The Obama Administration is proposing a significant shift in U.S. food assistance programs to address these costly inefficiencies. Specifically, the Administration is proposing shifting $1.47 billion in P.L. 480 funds to two USAID programs: International Disaster Assistance ($1.1 billion) and the Community Development and Resilience Fund ($250 million). It also proposes a new Emergency Food Assistance Contingency Fund to receive $75 million in transferred funds.
President Obama would also end a wasteful process known as “monetization.” Monetization occurs when the government donates U.S. food to charities instead of giving them dollars. These charitable organizations then sell the food in other countries and use the proceeds to fund development-related activities. The Government Accountability Office found that monetization programs wasted $219 million over a three-year period that otherwise could have been used to fight hunger or returned to taxpayers.
The reforms would help address inefficiency problems by circumventing legal requirements on the purchase of U.S. agricultural goods and shipping. USAID estimates that “local and regional procurement of food and other cash-based programs can get food to people in critical need 11 to 14 weeks faster and at savings of 25–50 percent.” The result is that between 2 million and 4 million people could benefit from the same funding.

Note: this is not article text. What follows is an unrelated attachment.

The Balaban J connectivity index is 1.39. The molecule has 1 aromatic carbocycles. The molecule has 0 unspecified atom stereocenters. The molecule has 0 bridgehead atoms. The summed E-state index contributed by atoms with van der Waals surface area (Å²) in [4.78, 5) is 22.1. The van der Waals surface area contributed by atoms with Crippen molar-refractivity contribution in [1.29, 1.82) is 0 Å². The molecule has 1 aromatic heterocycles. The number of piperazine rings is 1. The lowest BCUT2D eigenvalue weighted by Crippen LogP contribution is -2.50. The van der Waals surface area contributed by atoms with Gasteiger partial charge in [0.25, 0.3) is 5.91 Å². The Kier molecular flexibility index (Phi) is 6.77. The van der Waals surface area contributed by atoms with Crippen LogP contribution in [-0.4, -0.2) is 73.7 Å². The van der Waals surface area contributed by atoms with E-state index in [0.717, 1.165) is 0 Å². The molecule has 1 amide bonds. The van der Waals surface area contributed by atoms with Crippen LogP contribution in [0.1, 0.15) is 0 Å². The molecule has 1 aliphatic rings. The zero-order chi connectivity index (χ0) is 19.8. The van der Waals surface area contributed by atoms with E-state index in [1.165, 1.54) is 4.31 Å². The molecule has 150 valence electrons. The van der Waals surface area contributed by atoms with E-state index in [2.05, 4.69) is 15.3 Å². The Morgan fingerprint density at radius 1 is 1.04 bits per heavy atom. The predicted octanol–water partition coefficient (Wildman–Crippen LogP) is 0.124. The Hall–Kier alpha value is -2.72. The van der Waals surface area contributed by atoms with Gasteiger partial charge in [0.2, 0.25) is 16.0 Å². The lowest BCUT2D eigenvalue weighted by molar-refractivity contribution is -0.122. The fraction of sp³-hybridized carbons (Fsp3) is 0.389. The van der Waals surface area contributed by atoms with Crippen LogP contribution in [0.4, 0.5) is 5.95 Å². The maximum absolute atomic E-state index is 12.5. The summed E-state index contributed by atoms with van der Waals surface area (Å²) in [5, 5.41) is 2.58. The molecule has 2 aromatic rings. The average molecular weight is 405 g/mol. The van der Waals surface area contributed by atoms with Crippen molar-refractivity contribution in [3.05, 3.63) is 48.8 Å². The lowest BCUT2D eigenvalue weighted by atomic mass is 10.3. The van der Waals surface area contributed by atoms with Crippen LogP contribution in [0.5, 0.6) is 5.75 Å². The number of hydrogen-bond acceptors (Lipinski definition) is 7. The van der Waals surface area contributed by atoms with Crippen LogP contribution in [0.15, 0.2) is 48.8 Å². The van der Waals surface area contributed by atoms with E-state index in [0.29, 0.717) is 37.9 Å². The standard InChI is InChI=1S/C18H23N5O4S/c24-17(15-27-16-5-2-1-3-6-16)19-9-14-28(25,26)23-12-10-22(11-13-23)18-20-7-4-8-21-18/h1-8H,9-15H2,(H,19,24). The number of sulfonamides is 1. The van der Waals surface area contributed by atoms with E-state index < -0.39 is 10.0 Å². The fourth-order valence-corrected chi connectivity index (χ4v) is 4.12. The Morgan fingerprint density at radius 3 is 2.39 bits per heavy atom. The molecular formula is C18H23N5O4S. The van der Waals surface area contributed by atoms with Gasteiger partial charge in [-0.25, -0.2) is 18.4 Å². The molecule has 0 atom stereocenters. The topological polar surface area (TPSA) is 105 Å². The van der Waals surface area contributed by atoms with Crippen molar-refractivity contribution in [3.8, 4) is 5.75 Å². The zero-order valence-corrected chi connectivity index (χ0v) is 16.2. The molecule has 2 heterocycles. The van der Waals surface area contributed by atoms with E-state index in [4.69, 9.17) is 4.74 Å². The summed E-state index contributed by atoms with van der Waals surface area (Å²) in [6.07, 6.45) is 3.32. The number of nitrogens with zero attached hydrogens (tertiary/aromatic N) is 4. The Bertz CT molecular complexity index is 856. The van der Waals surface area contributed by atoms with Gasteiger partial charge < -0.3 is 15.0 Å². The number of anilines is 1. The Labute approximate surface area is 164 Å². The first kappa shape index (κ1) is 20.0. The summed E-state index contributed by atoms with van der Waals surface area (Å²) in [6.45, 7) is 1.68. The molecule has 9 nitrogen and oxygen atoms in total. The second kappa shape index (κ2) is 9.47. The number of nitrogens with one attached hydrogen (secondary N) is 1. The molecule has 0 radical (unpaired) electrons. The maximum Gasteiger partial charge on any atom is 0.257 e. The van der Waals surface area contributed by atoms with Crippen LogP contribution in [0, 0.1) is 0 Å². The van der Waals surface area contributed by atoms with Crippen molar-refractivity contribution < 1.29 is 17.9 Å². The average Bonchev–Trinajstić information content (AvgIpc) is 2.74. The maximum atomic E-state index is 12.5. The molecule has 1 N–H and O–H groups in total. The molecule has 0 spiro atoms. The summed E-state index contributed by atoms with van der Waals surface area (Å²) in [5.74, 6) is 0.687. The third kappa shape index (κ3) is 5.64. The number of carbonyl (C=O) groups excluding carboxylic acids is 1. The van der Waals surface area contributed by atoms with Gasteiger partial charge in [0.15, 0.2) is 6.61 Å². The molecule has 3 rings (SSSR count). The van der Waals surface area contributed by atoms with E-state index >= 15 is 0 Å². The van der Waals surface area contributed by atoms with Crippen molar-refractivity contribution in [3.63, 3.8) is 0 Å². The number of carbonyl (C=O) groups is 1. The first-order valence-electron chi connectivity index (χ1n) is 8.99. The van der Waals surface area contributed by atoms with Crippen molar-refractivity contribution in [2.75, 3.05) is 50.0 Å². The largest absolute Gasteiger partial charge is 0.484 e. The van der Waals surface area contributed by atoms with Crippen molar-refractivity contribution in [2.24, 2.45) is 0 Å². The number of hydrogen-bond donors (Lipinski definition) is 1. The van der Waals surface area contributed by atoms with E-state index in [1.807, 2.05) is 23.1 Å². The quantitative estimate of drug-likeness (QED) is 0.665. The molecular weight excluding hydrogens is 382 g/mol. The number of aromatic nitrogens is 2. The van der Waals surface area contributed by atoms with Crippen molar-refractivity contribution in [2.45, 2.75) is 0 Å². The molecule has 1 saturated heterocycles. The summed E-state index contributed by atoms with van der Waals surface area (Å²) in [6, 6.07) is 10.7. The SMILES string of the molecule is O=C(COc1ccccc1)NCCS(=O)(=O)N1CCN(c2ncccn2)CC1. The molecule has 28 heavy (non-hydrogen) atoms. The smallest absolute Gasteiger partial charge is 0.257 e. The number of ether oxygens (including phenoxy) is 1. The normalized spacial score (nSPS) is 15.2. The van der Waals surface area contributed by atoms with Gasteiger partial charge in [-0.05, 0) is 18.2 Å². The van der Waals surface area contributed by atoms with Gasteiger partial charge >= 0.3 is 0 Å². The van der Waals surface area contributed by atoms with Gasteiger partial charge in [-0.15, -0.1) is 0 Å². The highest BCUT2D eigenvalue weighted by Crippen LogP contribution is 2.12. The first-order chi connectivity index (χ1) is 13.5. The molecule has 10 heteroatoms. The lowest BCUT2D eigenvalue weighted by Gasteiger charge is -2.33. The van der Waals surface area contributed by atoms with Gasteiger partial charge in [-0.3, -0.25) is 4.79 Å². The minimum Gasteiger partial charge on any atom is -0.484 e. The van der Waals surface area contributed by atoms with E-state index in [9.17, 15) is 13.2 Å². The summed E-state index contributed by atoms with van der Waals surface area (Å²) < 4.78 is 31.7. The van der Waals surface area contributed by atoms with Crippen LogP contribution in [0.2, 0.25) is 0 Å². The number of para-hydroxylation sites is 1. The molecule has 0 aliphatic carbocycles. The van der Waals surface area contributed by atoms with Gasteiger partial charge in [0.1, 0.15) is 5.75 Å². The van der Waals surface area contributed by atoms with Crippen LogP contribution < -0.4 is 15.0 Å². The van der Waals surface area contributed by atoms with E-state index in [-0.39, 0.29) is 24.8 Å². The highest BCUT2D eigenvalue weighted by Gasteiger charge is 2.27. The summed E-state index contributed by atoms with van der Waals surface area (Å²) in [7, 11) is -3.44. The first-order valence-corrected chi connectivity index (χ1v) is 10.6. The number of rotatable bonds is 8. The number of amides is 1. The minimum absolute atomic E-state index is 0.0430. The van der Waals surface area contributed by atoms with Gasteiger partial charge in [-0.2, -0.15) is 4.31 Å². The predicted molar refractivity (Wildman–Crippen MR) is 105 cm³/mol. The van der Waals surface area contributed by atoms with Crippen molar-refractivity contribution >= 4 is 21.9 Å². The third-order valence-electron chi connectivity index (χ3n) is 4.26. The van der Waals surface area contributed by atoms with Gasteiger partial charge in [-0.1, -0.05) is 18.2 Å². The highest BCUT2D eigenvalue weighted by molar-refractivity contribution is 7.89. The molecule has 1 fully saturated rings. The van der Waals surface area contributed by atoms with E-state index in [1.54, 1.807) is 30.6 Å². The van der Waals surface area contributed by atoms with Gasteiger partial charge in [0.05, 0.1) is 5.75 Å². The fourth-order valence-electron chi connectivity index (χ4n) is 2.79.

Reform Half Measures
While these reforms are welcome, the Obama Administration’s proposal blocks their full realization. Perhaps fearing resistance from Members of Congress and interest groups that benefit from the current restrictions, the Administration’s proposal “guarantees that in 2014 no less than 55 percent of the requested $1.4 billion in total funding for emergency food assistance in [International Disaster Assistance] will be used for the purchase, transport, and related costs of U.S. commodities.” Worse, the Administration would establish a new, direct subsidy to U.S. shippers by transferring $25 million in money to the Department of Transportation’s Maritime Administration.